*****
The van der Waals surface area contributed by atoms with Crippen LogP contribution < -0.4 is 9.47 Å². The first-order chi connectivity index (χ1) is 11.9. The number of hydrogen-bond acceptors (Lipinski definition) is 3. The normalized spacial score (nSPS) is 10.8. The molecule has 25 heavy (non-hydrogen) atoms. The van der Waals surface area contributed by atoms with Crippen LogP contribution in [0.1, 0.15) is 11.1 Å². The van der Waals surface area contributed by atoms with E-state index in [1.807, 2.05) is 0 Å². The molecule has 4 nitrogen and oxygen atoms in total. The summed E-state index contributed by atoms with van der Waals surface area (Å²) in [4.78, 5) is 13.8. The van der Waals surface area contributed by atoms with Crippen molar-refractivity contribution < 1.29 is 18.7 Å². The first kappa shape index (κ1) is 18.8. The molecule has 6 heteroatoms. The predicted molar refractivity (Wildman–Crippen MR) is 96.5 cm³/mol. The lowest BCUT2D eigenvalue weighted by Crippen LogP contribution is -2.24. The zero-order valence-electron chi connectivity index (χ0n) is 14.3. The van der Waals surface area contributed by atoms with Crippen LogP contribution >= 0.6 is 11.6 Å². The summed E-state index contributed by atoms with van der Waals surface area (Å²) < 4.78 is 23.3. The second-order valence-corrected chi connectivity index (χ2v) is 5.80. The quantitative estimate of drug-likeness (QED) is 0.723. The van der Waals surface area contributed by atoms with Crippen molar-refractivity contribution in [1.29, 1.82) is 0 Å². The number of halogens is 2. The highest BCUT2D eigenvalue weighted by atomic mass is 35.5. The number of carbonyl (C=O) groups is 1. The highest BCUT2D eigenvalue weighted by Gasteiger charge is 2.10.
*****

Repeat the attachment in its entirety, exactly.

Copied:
The van der Waals surface area contributed by atoms with Crippen LogP contribution < -0.4 is 9.47 Å². The first-order chi connectivity index (χ1) is 11.9. The number of hydrogen-bond acceptors (Lipinski definition) is 3. The normalized spacial score (nSPS) is 10.8. The molecule has 25 heavy (non-hydrogen) atoms. The van der Waals surface area contributed by atoms with Crippen LogP contribution in [0.1, 0.15) is 11.1 Å². The van der Waals surface area contributed by atoms with E-state index in [1.807, 2.05) is 0 Å². The molecule has 4 nitrogen and oxygen atoms in total. The summed E-state index contributed by atoms with van der Waals surface area (Å²) in [4.78, 5) is 13.8. The van der Waals surface area contributed by atoms with Crippen molar-refractivity contribution < 1.29 is 18.7 Å². The first kappa shape index (κ1) is 18.8. The molecule has 6 heteroatoms. The predicted molar refractivity (Wildman–Crippen MR) is 96.5 cm³/mol. The lowest BCUT2D eigenvalue weighted by Crippen LogP contribution is -2.24. The zero-order valence-electron chi connectivity index (χ0n) is 14.3. The van der Waals surface area contributed by atoms with Crippen LogP contribution >= 0.6 is 11.6 Å². The summed E-state index contributed by atoms with van der Waals surface area (Å²) < 4.78 is 23.3. The second-order valence-corrected chi connectivity index (χ2v) is 5.80. The quantitative estimate of drug-likeness (QED) is 0.723. The van der Waals surface area contributed by atoms with Crippen molar-refractivity contribution in [1.29, 1.82) is 0 Å². The number of halogens is 2. The highest BCUT2D eigenvalue weighted by atomic mass is 35.5. The number of carbonyl (C=O) groups is 1. The highest BCUT2D eigenvalue weighted by Gasteiger charge is 2.10.